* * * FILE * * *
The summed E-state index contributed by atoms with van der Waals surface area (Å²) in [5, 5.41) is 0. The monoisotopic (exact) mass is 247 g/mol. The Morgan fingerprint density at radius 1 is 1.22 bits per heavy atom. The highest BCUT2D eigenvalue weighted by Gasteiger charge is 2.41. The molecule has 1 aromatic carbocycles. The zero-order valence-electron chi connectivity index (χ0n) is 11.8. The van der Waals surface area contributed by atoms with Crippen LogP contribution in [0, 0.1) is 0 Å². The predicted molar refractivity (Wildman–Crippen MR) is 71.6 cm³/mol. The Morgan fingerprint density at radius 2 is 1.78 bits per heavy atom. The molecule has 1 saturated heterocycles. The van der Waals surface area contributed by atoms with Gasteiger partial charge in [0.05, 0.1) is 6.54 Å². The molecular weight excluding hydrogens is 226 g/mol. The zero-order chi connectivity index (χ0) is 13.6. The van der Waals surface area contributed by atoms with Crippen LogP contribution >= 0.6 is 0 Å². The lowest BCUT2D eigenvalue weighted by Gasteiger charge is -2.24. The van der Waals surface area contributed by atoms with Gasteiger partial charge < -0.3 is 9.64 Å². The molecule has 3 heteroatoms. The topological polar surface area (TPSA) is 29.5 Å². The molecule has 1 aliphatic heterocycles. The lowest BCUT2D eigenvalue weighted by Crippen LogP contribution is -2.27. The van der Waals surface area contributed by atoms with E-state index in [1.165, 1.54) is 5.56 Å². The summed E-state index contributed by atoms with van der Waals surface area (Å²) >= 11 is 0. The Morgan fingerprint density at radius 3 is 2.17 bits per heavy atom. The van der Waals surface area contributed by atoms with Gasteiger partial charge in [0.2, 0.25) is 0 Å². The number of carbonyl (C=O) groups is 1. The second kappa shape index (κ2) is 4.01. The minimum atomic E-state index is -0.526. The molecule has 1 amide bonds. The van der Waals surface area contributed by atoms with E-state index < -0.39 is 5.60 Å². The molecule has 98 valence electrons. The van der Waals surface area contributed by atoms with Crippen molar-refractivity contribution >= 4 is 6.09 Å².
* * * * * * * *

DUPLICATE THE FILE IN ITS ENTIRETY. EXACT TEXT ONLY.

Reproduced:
The summed E-state index contributed by atoms with van der Waals surface area (Å²) in [5, 5.41) is 0. The monoisotopic (exact) mass is 247 g/mol. The Morgan fingerprint density at radius 1 is 1.22 bits per heavy atom. The highest BCUT2D eigenvalue weighted by Gasteiger charge is 2.41. The molecule has 1 aromatic carbocycles. The zero-order valence-electron chi connectivity index (χ0n) is 11.8. The van der Waals surface area contributed by atoms with Crippen LogP contribution in [0, 0.1) is 0 Å². The predicted molar refractivity (Wildman–Crippen MR) is 71.6 cm³/mol. The Morgan fingerprint density at radius 2 is 1.78 bits per heavy atom. The molecule has 1 saturated heterocycles. The van der Waals surface area contributed by atoms with Gasteiger partial charge in [0.05, 0.1) is 6.54 Å². The molecular weight excluding hydrogens is 226 g/mol. The zero-order chi connectivity index (χ0) is 13.6. The van der Waals surface area contributed by atoms with Crippen LogP contribution >= 0.6 is 0 Å². The lowest BCUT2D eigenvalue weighted by Gasteiger charge is -2.24. The van der Waals surface area contributed by atoms with Gasteiger partial charge < -0.3 is 9.64 Å². The molecule has 3 heteroatoms. The topological polar surface area (TPSA) is 29.5 Å². The molecule has 1 aliphatic heterocycles. The lowest BCUT2D eigenvalue weighted by Crippen LogP contribution is -2.27. The van der Waals surface area contributed by atoms with E-state index in [1.165, 1.54) is 5.56 Å². The summed E-state index contributed by atoms with van der Waals surface area (Å²) >= 11 is 0. The Morgan fingerprint density at radius 3 is 2.17 bits per heavy atom. The van der Waals surface area contributed by atoms with Gasteiger partial charge in [0.2, 0.25) is 0 Å². The number of carbonyl (C=O) groups is 1. The second kappa shape index (κ2) is 4.01. The minimum atomic E-state index is -0.526. The molecule has 1 amide bonds. The van der Waals surface area contributed by atoms with E-state index < -0.39 is 5.60 Å². The molecule has 98 valence electrons. The van der Waals surface area contributed by atoms with Crippen molar-refractivity contribution >= 4 is 6.09 Å².